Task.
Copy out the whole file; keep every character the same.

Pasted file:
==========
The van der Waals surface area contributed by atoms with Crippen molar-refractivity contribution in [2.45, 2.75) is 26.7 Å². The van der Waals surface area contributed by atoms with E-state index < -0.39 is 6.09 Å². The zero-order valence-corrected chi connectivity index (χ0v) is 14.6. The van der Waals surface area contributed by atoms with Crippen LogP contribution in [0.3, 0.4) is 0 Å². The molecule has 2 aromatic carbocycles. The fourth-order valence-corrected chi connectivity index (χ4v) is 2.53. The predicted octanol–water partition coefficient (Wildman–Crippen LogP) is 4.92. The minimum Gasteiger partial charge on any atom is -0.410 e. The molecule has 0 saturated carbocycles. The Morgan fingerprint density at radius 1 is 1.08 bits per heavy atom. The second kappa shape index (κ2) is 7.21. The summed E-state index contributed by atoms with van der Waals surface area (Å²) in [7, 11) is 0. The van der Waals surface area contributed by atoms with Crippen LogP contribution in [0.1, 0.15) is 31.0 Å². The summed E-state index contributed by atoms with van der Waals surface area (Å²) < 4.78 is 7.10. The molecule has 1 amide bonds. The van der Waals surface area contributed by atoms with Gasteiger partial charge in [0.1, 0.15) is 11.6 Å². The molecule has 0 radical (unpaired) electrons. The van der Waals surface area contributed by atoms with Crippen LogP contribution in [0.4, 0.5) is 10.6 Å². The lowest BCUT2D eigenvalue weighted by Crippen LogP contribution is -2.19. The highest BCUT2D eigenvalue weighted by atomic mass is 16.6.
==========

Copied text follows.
The van der Waals surface area contributed by atoms with Crippen molar-refractivity contribution in [2.45, 2.75) is 26.7 Å². The van der Waals surface area contributed by atoms with E-state index < -0.39 is 6.09 Å². The zero-order valence-corrected chi connectivity index (χ0v) is 14.6. The van der Waals surface area contributed by atoms with Crippen LogP contribution in [0.3, 0.4) is 0 Å². The molecule has 2 aromatic carbocycles. The fourth-order valence-corrected chi connectivity index (χ4v) is 2.53. The predicted octanol–water partition coefficient (Wildman–Crippen LogP) is 4.92. The minimum Gasteiger partial charge on any atom is -0.410 e. The molecule has 0 saturated carbocycles. The Morgan fingerprint density at radius 1 is 1.08 bits per heavy atom. The second kappa shape index (κ2) is 7.21. The summed E-state index contributed by atoms with van der Waals surface area (Å²) in [7, 11) is 0. The van der Waals surface area contributed by atoms with Crippen LogP contribution in [0.1, 0.15) is 31.0 Å². The summed E-state index contributed by atoms with van der Waals surface area (Å²) < 4.78 is 7.10. The molecule has 1 amide bonds. The van der Waals surface area contributed by atoms with Gasteiger partial charge in [0.1, 0.15) is 11.6 Å². The molecule has 0 radical (unpaired) electrons. The van der Waals surface area contributed by atoms with Crippen LogP contribution in [0.4, 0.5) is 10.6 Å². The lowest BCUT2D eigenvalue weighted by Crippen LogP contribution is -2.19. The highest BCUT2D eigenvalue weighted by atomic mass is 16.6.